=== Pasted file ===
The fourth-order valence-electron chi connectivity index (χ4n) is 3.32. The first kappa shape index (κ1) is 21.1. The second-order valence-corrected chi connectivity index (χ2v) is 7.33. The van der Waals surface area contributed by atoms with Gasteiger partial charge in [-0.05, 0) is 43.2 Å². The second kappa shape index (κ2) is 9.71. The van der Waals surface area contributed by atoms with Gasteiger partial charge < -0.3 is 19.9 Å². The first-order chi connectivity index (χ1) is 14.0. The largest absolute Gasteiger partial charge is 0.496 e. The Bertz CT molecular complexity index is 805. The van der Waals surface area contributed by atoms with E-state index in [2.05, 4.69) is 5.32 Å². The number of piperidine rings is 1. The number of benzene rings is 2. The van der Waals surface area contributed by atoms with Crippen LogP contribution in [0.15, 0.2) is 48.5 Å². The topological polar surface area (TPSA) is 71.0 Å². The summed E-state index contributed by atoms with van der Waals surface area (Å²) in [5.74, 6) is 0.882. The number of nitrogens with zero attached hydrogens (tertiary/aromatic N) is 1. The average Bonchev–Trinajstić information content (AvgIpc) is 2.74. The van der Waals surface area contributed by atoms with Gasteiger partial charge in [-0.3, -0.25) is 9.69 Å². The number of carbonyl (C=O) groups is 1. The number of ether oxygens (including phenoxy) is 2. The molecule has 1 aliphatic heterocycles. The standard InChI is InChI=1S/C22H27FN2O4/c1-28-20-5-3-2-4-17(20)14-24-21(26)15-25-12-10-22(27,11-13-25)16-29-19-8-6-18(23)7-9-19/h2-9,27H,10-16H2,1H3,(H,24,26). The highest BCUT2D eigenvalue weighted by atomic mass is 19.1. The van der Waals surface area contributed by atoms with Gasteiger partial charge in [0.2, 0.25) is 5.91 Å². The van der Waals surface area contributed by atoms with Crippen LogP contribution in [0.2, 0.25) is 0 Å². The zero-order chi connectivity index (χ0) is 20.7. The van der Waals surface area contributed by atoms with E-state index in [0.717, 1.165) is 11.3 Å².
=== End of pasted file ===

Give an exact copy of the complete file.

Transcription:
The fourth-order valence-electron chi connectivity index (χ4n) is 3.32. The first kappa shape index (κ1) is 21.1. The second-order valence-corrected chi connectivity index (χ2v) is 7.33. The van der Waals surface area contributed by atoms with Gasteiger partial charge in [-0.05, 0) is 43.2 Å². The second kappa shape index (κ2) is 9.71. The van der Waals surface area contributed by atoms with Gasteiger partial charge < -0.3 is 19.9 Å². The first-order chi connectivity index (χ1) is 14.0. The largest absolute Gasteiger partial charge is 0.496 e. The Bertz CT molecular complexity index is 805. The van der Waals surface area contributed by atoms with E-state index in [2.05, 4.69) is 5.32 Å². The number of piperidine rings is 1. The number of benzene rings is 2. The van der Waals surface area contributed by atoms with Crippen LogP contribution in [0.15, 0.2) is 48.5 Å². The topological polar surface area (TPSA) is 71.0 Å². The summed E-state index contributed by atoms with van der Waals surface area (Å²) in [5.74, 6) is 0.882. The number of nitrogens with zero attached hydrogens (tertiary/aromatic N) is 1. The average Bonchev–Trinajstić information content (AvgIpc) is 2.74. The van der Waals surface area contributed by atoms with Gasteiger partial charge in [-0.3, -0.25) is 9.69 Å². The number of carbonyl (C=O) groups is 1. The number of ether oxygens (including phenoxy) is 2. The molecule has 1 aliphatic heterocycles. The standard InChI is InChI=1S/C22H27FN2O4/c1-28-20-5-3-2-4-17(20)14-24-21(26)15-25-12-10-22(27,11-13-25)16-29-19-8-6-18(23)7-9-19/h2-9,27H,10-16H2,1H3,(H,24,26). The highest BCUT2D eigenvalue weighted by atomic mass is 19.1. The van der Waals surface area contributed by atoms with Gasteiger partial charge in [0.2, 0.25) is 5.91 Å². The van der Waals surface area contributed by atoms with Crippen LogP contribution in [0.2, 0.25) is 0 Å². The zero-order chi connectivity index (χ0) is 20.7. The van der Waals surface area contributed by atoms with E-state index in [0.717, 1.165) is 11.3 Å².